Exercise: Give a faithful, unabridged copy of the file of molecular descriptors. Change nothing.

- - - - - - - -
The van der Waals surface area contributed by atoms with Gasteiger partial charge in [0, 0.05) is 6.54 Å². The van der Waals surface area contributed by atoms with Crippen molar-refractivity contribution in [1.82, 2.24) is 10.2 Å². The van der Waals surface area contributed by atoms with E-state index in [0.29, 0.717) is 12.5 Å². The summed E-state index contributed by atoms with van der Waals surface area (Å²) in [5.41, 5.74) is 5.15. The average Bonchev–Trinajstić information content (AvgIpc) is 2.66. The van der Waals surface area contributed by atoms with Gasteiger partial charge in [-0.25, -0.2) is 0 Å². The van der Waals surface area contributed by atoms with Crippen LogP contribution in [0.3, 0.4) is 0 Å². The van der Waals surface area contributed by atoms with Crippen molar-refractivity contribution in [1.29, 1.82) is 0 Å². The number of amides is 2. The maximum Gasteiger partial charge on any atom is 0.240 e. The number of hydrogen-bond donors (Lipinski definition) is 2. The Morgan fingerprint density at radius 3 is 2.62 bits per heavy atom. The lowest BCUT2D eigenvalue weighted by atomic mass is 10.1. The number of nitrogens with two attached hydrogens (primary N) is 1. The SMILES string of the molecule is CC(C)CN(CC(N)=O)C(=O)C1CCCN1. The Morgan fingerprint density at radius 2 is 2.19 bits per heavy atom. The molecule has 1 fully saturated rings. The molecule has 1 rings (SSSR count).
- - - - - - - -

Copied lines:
The van der Waals surface area contributed by atoms with Gasteiger partial charge in [0, 0.05) is 6.54 Å². The van der Waals surface area contributed by atoms with Crippen molar-refractivity contribution in [1.82, 2.24) is 10.2 Å². The van der Waals surface area contributed by atoms with E-state index in [0.29, 0.717) is 12.5 Å². The summed E-state index contributed by atoms with van der Waals surface area (Å²) in [5.41, 5.74) is 5.15. The average Bonchev–Trinajstić information content (AvgIpc) is 2.66. The van der Waals surface area contributed by atoms with Gasteiger partial charge in [-0.25, -0.2) is 0 Å². The van der Waals surface area contributed by atoms with Crippen LogP contribution in [0.3, 0.4) is 0 Å². The van der Waals surface area contributed by atoms with Crippen molar-refractivity contribution in [1.29, 1.82) is 0 Å². The number of amides is 2. The maximum Gasteiger partial charge on any atom is 0.240 e. The number of hydrogen-bond donors (Lipinski definition) is 2. The Morgan fingerprint density at radius 3 is 2.62 bits per heavy atom. The lowest BCUT2D eigenvalue weighted by atomic mass is 10.1. The number of nitrogens with two attached hydrogens (primary N) is 1. The SMILES string of the molecule is CC(C)CN(CC(N)=O)C(=O)C1CCCN1. The Morgan fingerprint density at radius 2 is 2.19 bits per heavy atom. The molecule has 1 fully saturated rings. The molecule has 1 rings (SSSR count).